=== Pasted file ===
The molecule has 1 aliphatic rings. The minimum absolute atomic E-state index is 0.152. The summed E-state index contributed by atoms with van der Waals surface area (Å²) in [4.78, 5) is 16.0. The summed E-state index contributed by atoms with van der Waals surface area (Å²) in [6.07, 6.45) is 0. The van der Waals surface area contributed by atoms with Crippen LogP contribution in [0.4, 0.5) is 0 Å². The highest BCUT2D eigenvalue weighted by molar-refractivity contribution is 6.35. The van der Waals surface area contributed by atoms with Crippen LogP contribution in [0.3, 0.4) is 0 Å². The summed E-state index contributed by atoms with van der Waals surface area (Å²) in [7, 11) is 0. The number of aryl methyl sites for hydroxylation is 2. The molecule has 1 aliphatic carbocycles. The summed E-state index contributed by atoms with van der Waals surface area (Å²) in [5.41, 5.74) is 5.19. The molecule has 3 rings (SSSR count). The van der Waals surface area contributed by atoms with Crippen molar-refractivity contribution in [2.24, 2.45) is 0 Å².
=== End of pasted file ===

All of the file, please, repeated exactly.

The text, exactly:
The molecule has 1 aliphatic rings. The minimum absolute atomic E-state index is 0.152. The summed E-state index contributed by atoms with van der Waals surface area (Å²) in [4.78, 5) is 16.0. The summed E-state index contributed by atoms with van der Waals surface area (Å²) in [6.07, 6.45) is 0. The van der Waals surface area contributed by atoms with Crippen LogP contribution in [0.4, 0.5) is 0 Å². The highest BCUT2D eigenvalue weighted by molar-refractivity contribution is 6.35. The van der Waals surface area contributed by atoms with Crippen LogP contribution in [0.3, 0.4) is 0 Å². The summed E-state index contributed by atoms with van der Waals surface area (Å²) in [7, 11) is 0. The number of aryl methyl sites for hydroxylation is 2. The molecule has 1 aliphatic carbocycles. The summed E-state index contributed by atoms with van der Waals surface area (Å²) in [5.41, 5.74) is 5.19. The molecule has 3 rings (SSSR count). The van der Waals surface area contributed by atoms with Crippen molar-refractivity contribution in [2.24, 2.45) is 0 Å².